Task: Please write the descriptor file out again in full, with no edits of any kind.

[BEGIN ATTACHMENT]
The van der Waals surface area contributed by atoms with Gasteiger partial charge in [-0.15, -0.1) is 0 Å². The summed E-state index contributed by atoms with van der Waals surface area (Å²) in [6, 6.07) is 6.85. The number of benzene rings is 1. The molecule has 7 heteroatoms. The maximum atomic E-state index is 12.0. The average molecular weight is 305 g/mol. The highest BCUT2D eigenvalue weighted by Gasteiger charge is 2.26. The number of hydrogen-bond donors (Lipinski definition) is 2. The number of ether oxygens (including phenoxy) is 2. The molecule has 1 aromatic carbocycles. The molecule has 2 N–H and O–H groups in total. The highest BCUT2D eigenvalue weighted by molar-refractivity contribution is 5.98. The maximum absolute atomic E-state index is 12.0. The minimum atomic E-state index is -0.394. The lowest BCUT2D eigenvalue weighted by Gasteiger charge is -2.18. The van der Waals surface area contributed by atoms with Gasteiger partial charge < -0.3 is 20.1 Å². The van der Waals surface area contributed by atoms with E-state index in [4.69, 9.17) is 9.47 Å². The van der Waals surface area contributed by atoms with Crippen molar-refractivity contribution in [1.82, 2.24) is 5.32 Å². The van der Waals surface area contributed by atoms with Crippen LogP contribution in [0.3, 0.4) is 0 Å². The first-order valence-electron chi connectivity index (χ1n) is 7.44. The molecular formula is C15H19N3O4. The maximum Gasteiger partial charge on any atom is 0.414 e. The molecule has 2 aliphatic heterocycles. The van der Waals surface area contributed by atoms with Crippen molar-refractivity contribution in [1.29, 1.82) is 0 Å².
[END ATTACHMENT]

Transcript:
The van der Waals surface area contributed by atoms with Gasteiger partial charge in [-0.15, -0.1) is 0 Å². The summed E-state index contributed by atoms with van der Waals surface area (Å²) in [6, 6.07) is 6.85. The number of benzene rings is 1. The molecule has 7 heteroatoms. The maximum atomic E-state index is 12.0. The average molecular weight is 305 g/mol. The highest BCUT2D eigenvalue weighted by Gasteiger charge is 2.26. The number of hydrogen-bond donors (Lipinski definition) is 2. The number of ether oxygens (including phenoxy) is 2. The molecule has 1 aromatic carbocycles. The molecule has 2 N–H and O–H groups in total. The highest BCUT2D eigenvalue weighted by molar-refractivity contribution is 5.98. The maximum absolute atomic E-state index is 12.0. The minimum atomic E-state index is -0.394. The lowest BCUT2D eigenvalue weighted by Gasteiger charge is -2.18. The van der Waals surface area contributed by atoms with Gasteiger partial charge < -0.3 is 20.1 Å². The van der Waals surface area contributed by atoms with E-state index in [4.69, 9.17) is 9.47 Å². The van der Waals surface area contributed by atoms with Crippen molar-refractivity contribution in [1.82, 2.24) is 5.32 Å². The van der Waals surface area contributed by atoms with Crippen LogP contribution in [0.3, 0.4) is 0 Å². The first-order valence-electron chi connectivity index (χ1n) is 7.44. The molecular formula is C15H19N3O4. The maximum Gasteiger partial charge on any atom is 0.414 e. The molecule has 2 aliphatic heterocycles. The van der Waals surface area contributed by atoms with Crippen molar-refractivity contribution in [1.29, 1.82) is 0 Å².